Your personal desires to learn other things should take a back seat to learning what you actually need right now for your job. Learn VB.net. You can effectively code review code you don't understand when you know the language it's in by asking lots of questions (usually that's a sign the code isn't well written if you know the language and can't figure out what its doing and why). But not understanding the code, the best you can do is get them to explain it to you and hope they will see any bugs through the process of explaining it. Not that I haven't found bugs in my own code in a review by doing just that, but it isn't the most effective way to code review. Code review is now part of your job, deal with it and learn what you need to learn to do it effectively.

While you are learning, when they say well that isn't the way we do it in this language, make them show you a source that says it is a good technique to use. It's up to them to justify to you in a code review not the other way around. You'll also get better at the language once you start seeing those links.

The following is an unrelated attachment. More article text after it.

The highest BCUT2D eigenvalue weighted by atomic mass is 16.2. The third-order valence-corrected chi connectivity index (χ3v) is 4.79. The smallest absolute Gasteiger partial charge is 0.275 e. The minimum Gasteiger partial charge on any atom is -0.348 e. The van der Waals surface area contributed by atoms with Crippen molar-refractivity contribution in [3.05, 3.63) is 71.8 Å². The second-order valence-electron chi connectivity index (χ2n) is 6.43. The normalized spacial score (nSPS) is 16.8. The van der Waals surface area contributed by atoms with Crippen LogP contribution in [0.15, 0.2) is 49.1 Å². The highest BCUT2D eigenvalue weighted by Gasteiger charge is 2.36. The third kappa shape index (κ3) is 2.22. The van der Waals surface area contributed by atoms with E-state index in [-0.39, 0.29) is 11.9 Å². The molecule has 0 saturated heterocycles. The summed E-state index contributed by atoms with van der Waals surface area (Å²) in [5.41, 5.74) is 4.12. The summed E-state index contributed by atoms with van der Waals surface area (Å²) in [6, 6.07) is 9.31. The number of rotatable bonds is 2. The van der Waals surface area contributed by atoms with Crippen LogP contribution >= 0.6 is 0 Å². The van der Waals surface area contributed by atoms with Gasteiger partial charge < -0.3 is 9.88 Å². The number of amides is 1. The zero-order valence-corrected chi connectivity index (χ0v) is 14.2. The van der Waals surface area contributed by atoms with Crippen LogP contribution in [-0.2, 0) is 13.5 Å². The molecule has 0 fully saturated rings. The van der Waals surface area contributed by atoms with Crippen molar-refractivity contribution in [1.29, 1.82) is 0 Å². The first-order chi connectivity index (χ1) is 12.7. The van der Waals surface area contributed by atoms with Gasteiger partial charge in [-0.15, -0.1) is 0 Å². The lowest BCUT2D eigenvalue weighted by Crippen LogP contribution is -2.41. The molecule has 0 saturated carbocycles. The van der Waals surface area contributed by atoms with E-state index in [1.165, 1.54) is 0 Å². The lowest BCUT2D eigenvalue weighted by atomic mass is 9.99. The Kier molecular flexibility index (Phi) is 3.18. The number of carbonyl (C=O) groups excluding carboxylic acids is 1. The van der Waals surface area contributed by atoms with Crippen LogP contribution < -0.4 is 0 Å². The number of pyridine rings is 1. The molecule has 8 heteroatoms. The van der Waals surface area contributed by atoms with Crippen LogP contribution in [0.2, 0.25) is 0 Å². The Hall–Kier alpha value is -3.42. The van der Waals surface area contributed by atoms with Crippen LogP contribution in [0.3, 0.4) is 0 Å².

Actually, I disagree with all the above. With JS/PHP/ActiopnScript, you have a fundamental understanding of what a programming language has and how it works. In fact, I would argue that there are a lot of similarities between VB and JS. However, that's not my point. Even if you are very competent with the language, it's easy to overlook something when trying to follow someone else's thinking processes, so what the review should do is provide an opportunity for the programmer to explain what (s)he has done and why.

A friend once described this as "The Janitor Theory": by explaining the details to someone, anyone, even the janitor, the programmer exposes any weaknesses in the code to her/himself, which is, of course, the ultimate goal of the review process. It does require, though, that the code be explained thoroughly and openly (reviews don't work when the developers are defensive).